The Write Stuff
Material swatches are only effective if they make it home with clients and prospects. But much like collateral literature, samples and swatches have a tendency to be left behind or thrown away before buyers even leave the convention center. So at the American Institute of Architects (AIA) Convention, Valspar Corp. put a clever – and memorable – twist on its material swatches. In addition to hundreds of 3-by-3-inch samples of its colored metal surfacing products that visitors were free to take home with them, Valspar also invited architects to select from a wide variety of Sharpies and colored pencils in hues similar to colors of the swatches on display. As such, interested clients and prospects left Valspar's exhibit with a few samples and writing implements which, due to their usefulness, were more likely to make it back to buyers' home offices than mere swatches alone.
A cardboard display sounds about as exciting as a paper bag. But at Interbike 2015, Flybikes S.L. constructed a cardboard display that was anything but ho-hum. Throughout the space, Flybikes positioned cardboard components with product-shaped cutouts to house everything from bike frames to drive trains. A waist-high table made of similar material, however, took center stage. Here, products were housed in cutouts in the table top, and text on its surface explained the benefits of each component. The lightweight, inexpensive material not only provided a unique, on-brand display, but also attracted attention and educated attendees.
Share the Love
It's not uncommon to spot a coffee bar in an exhibit, nor is it unusual for an exhibitor to hand out premiums in return for a complimentary tweet or post from attendees. It is rare, however, to see those two popular tactics combined, which is what Astound Group did at EXHIBITORLIVE. In exchange for a badge scan, Astound's baristas treated attendees
to one of several premium coffee beverages and a branded tote bag featuring the company's "I Heart Trade Shows" tagline. Show goers could also post to Instagram or Twitter using the #ihearttradeshows hashtag, and those who did were rewarded with branded mason-jar tumblers. By combining social media, coffee, and swag, Astound created an experience that surpassed lead goals by 25 percent and generated hundreds of social-media posts on Twitter and Instagram throughout the show.
At FMI Connect, Polymer Logistics Inc. turned its own product into a clever tchotchke. The company, which makes bins, crates, dollies, and pallets for the food industry, downsized a crate into a 2-by-3-inch model that ships flat and bears the Polymer logo. Staffers used the mini crates to hold their business cards on the exhibit's reception desk, giving attendees an idea of how they could put the tchotchkes to work in their offices. The simple display ensured attendees would instantly see the usefulness of the branded box, and that Polymer's logo would have a place on their desks after the show.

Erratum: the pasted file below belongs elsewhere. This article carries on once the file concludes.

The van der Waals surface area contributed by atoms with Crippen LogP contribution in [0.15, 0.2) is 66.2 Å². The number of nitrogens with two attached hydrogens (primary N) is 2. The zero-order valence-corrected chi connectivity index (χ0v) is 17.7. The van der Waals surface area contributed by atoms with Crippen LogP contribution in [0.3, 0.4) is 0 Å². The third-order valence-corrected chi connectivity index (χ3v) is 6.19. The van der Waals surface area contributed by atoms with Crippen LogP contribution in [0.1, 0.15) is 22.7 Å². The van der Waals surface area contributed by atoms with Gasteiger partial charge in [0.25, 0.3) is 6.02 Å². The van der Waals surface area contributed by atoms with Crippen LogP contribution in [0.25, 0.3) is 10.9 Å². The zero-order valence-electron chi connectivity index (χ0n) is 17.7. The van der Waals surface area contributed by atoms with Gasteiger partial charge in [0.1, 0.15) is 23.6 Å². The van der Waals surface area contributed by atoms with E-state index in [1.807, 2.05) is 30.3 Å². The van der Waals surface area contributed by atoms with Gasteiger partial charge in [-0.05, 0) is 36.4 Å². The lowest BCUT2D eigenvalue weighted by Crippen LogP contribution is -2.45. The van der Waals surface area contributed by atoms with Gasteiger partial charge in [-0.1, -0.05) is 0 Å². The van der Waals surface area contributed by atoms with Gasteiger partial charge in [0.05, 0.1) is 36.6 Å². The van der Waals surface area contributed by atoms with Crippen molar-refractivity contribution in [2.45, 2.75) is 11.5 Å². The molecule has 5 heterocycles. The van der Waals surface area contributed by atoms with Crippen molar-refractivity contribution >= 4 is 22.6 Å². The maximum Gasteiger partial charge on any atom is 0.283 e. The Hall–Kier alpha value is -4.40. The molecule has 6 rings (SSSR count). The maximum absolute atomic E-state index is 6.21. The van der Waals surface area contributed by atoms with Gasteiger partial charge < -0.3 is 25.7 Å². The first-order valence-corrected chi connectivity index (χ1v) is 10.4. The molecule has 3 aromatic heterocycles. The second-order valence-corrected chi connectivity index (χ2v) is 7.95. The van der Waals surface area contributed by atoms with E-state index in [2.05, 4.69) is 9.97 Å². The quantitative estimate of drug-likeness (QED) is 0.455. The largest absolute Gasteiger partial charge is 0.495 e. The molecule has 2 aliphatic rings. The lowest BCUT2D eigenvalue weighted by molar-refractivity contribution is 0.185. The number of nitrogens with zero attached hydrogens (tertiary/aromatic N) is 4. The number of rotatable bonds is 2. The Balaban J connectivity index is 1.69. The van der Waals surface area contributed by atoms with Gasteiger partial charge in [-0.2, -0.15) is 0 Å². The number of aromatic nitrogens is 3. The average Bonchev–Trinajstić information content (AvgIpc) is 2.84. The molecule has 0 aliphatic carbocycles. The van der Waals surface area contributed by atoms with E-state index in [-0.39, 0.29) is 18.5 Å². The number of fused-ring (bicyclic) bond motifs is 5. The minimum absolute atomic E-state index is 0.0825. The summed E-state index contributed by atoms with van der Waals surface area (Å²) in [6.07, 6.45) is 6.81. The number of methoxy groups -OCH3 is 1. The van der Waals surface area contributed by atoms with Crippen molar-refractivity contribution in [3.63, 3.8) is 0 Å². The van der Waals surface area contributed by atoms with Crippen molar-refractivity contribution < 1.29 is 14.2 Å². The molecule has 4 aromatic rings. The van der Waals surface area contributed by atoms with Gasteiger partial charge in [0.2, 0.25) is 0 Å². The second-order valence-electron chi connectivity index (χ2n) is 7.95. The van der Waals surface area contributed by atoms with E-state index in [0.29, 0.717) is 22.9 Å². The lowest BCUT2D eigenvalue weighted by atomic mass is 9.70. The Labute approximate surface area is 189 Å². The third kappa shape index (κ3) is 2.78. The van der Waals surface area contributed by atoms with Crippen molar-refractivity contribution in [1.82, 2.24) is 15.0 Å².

Exhibit house Public Address Messebau Oehme & Partner GmbH wanted attendees at EuroShop to know that its creative capabilities can be deployed anywhere in the world at a moment's notice. So to demonstrate that trait – and incorporate an iconic element that says "global" and "deployable" – the company built a couldn't-miss corner exhibit comprising 120 hard-sided suitcases in the company's corporate orange hue. Video monitors embedded into the back wall displayed photos of the firm's past projects, while text projected on the dimensional back wall reinforced brand attributes via single words such as "design," "conception," and "construction." The unique exhibit stood out amid aisles of comparably traditional (and forgettable) structures, and as the show wound down on the last day, Public Address happily distributed all 120 suitcases to clients and prospects in a move that provided recipients an extra bag to haul home the promotional items and collateral literature they'd collected, while also lightening the load on the exhibitor's return shipment.
At an eco-minded show such as the Greenbuild International Conference and Expo, Kimberly-Clark Corp. stood out like a sore thumb. On a show floor teeming with companies that make hand dryers – billed as more eco-friendly – Kimberly-Clark, which owns the Kleenex brand, displayed a large graphic panel in its booth with the text, "Blows, doesn't it?" Statistics about jet air dryers explained the devices are 75 times more contaminated than a toilet seat, blow spray up to 6.5 feet, and increase germ count on fingertips by up to 42 percent. Additional signage extolled the recycled content of Kimberly-Clark's products, as well as information about the company's Green initiatives, proving paper towels aren't all bad and other companies were really just blowing hot air.
Best known for its instant film and cameras, Polaroid Corp. has had a difficult time finding a footing in the landscape of digital photography. But in recent years, Polaroid has returned to its roots (relaunching some of its iconic offerings) while also forging ahead with digital products. So to give attendees a visual representation of the brand's story at the 2015 International Consumer Electronics Show, Polaroid invited two artists from "Street Art Throwdown," a reality-show competition, to create an interactive art installation in its exhibit, with different murals taking shape each day. On day one, the artists' work depicted Polaroid's past, while murals created on day two and three represented the company's present and future. The tactic positioned Polaroid as forward thinking (without erasing its historic past) and attracted attendees, many of whom revisited the booth each day to see the new artwork.